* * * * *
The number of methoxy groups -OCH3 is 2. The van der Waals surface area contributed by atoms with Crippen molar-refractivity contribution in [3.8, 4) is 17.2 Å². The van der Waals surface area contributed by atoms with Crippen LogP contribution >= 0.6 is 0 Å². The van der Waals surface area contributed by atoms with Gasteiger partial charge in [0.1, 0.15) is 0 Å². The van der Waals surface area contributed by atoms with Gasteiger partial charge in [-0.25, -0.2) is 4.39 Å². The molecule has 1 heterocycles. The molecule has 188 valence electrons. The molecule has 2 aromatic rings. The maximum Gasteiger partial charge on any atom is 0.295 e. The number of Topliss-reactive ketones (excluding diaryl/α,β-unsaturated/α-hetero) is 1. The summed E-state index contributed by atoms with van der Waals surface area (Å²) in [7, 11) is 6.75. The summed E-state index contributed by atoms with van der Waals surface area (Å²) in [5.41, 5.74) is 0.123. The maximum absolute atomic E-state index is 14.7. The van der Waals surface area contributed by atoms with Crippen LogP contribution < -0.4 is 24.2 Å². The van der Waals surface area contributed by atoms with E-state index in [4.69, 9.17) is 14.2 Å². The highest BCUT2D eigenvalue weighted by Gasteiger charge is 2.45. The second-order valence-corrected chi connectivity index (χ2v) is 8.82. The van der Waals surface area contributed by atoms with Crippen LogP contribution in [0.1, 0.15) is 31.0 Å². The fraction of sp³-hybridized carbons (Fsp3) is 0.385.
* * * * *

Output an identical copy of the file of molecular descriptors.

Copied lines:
The number of methoxy groups -OCH3 is 2. The van der Waals surface area contributed by atoms with Crippen molar-refractivity contribution in [3.8, 4) is 17.2 Å². The van der Waals surface area contributed by atoms with Crippen LogP contribution >= 0.6 is 0 Å². The van der Waals surface area contributed by atoms with Gasteiger partial charge in [0.1, 0.15) is 0 Å². The van der Waals surface area contributed by atoms with Gasteiger partial charge in [-0.25, -0.2) is 4.39 Å². The molecule has 1 heterocycles. The molecule has 188 valence electrons. The molecule has 2 aromatic rings. The maximum Gasteiger partial charge on any atom is 0.295 e. The number of Topliss-reactive ketones (excluding diaryl/α,β-unsaturated/α-hetero) is 1. The summed E-state index contributed by atoms with van der Waals surface area (Å²) in [7, 11) is 6.75. The summed E-state index contributed by atoms with van der Waals surface area (Å²) in [5.41, 5.74) is 0.123. The maximum absolute atomic E-state index is 14.7. The van der Waals surface area contributed by atoms with Crippen LogP contribution < -0.4 is 24.2 Å². The van der Waals surface area contributed by atoms with E-state index in [4.69, 9.17) is 14.2 Å². The highest BCUT2D eigenvalue weighted by Gasteiger charge is 2.45. The second-order valence-corrected chi connectivity index (χ2v) is 8.82. The van der Waals surface area contributed by atoms with Crippen LogP contribution in [0.1, 0.15) is 31.0 Å². The fraction of sp³-hybridized carbons (Fsp3) is 0.385.